Wednesday, May 16, 2007

Grumpy people who work for charities

In the past month, I have given a number of things to charities such as Goodwill Industries and the Salvation Army. Now, I know that the people I meet in the course of this are not the idealists who run the organizations, but most likely paid employees working for not very generous pay. Sadly, I have found that many of them are rather bad-tempered and rude. I get a feeling of resentment that they have to do this. When trying to donate the contents of a house, worth many thousands of dollars to the Salvation Army, no-one said "thank you," but only issued peremptory orders, about "if you are not there when we tell you to be, we will drive on and you will have to reschedule!"

Overall, the experience has been unpleasant enough that I would hesitate about doing it again. I think that the charities should stress good manners more to their employees.

Tuesday, May 15, 2007

Death and Taxes - failure in business and better decision-making

The inevitability of each is legend. However, so is failure in most business situations. Most new products fail. They need not in many cases. It is often clear to observers that the product is going to fail, but "the emperor has no clothes" syndrome takes over and no one says anything. Thus everyone watches in silence as the product rushes to inevitable failure and most effort goes into working out how to avoid blame. The same applies to acquisitions, new technologies. Yet as H.G. Wells said, "all progress is due to unreasonable men." People keep taking risks even if very foolish. Sadly, they do not use the simple tools which can reduce risk.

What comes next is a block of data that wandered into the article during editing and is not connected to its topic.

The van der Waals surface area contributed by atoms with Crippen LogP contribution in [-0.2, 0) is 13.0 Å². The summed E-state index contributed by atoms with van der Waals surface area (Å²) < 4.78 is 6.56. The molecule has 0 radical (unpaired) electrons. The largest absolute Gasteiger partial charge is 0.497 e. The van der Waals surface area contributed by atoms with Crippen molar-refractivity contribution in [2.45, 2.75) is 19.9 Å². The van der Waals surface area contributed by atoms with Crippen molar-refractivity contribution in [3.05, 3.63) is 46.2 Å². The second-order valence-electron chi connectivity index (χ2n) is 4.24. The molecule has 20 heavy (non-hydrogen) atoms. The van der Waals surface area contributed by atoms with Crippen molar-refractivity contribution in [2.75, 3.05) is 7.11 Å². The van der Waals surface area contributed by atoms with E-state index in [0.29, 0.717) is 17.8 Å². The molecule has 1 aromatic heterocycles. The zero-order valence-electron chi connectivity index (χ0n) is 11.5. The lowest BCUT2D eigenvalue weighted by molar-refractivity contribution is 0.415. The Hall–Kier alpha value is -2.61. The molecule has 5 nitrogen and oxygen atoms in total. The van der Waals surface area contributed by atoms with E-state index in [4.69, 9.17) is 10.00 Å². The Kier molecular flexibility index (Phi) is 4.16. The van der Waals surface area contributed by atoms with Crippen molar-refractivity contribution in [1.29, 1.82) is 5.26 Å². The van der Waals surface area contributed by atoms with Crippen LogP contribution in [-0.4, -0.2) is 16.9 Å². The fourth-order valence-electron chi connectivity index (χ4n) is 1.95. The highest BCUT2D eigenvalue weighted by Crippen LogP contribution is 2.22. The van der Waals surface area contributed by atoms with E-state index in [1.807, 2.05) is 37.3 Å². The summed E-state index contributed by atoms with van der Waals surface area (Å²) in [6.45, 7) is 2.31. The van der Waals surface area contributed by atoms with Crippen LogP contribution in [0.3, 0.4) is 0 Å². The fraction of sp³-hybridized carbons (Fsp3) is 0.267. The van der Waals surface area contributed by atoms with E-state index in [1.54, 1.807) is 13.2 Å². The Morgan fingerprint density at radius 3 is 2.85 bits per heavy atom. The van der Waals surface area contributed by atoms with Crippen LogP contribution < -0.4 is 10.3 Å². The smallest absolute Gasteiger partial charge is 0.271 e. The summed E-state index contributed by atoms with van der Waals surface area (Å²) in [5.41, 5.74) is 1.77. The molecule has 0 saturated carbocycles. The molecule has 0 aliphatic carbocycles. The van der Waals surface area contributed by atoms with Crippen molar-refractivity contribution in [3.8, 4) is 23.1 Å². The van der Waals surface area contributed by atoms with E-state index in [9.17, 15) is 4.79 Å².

Friday, May 04, 2007

Why are Brands often less well understood today than twenty years ago?

In the search for business opportunity we have allowed the essence of what a brand is to become more complex. So many people claim expertise in understanding brands. Designers, copywriters, even accounting firms, now claim expertise. This is knowledge from a narrow perspective. The old idea from Procter & Gamble in 1929 that a Brand Manager, is the General Manager of a brand has long gone. A brand is often seen as being made up of smoke and mirrors, with graphics being more important than product or price. As a result, most companies do not do the best things to optimize the financial value of the brand.